Doncaster Council and waste contractor Suez have expressed "disappointment" at two planned five-day strikes by bin workers.
Collections across Doncaster are set to stop from August 23 to August 27 and from September 2-6 after Unite members called the strike in response to pay and job cuts at Suez, the private firm employed by Doncaster Council to manage the authority's bin collections.
Nick Browning, general manager for municipal operations at Suez said: “We are disappointed that Unite members have chosen to announce strike action while pay negotiations are still ongoing.
"There is a further meeting scheduled between Suez and Unite officials this Friday, so we are at a loss to explain why Unite are pressing ahead with plans to strike in advance of this.
"Although Unite members employed on our Doncaster contract received a significant pay award last December, after threatening strike action over Christmas, they are now demanding a further 8.8 per cent pay increase as a weighted average across roles.
"Clearly this is unrealistic considering that most in the public sector have seen almost a decade of pay freezes or one per cent annual increases at best.
"Suez has currently offered a generous pay award, which is not conditional on employees sacrificing overtime payments as claimed by Unite.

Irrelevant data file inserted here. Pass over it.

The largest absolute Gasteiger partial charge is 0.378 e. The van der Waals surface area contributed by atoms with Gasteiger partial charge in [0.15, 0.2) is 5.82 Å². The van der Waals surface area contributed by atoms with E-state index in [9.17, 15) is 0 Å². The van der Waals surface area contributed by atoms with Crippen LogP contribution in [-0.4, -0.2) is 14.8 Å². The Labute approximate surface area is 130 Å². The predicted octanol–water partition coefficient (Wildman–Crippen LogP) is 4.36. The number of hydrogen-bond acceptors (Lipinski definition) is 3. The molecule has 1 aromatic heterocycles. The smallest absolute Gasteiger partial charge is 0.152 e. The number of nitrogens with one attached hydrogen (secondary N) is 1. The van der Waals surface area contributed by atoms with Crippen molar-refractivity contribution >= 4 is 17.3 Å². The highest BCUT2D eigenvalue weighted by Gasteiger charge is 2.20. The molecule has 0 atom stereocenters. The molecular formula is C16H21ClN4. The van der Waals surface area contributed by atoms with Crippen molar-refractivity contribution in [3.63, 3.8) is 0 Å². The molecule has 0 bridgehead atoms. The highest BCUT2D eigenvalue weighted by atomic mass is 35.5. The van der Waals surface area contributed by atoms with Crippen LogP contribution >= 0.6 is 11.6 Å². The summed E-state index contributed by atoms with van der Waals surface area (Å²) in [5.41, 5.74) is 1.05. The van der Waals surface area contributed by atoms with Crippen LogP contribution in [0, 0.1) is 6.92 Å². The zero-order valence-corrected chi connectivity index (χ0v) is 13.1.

"Suez has a duty to all its employees to manage the contract in a commercially responsible way and, unfortunately, it is not in Suez’s gift to award large pay increases every time strike action is threatened.
"The dates Unite has chosen to conduct these stoppages are unfortunately designed to have maximum impact on operations and the residents of Doncaster, but our efforts remain focussed on reaching a negotiated position on pay to avoid this action being carried out.”
Doncaster Council has backed Suez and Gill Gillies, Assistant Director of Environment at DMBC, said: “We are disappointed that the trade union members have voted for industrial action at this stage, when negotiations continue between Suez and the unions.
"We would urge all parties to continue discussions to find a resolution to this as soon as possible.”
Unite has warned that Doncaster residents are facing "sustained periods without rubbish collections" as the crisis deepens.
Workers voted 89% in favour of strike action after Suez made a 2 pay cent pay offer, conditional on the removal of guaranteed overtime, which would result in most workers not receiving an increase in pay.
Unite regional officer Shane Sweeting said: “Unite recognises that if the strikes go ahead it will have a major effect on local residents but this action is being taken as a last resort.
“We urge Suez to sit down at the negotiating table, make a reasonable pay offer and withdraw its redundancy proposals which will make the contract undeliverable.”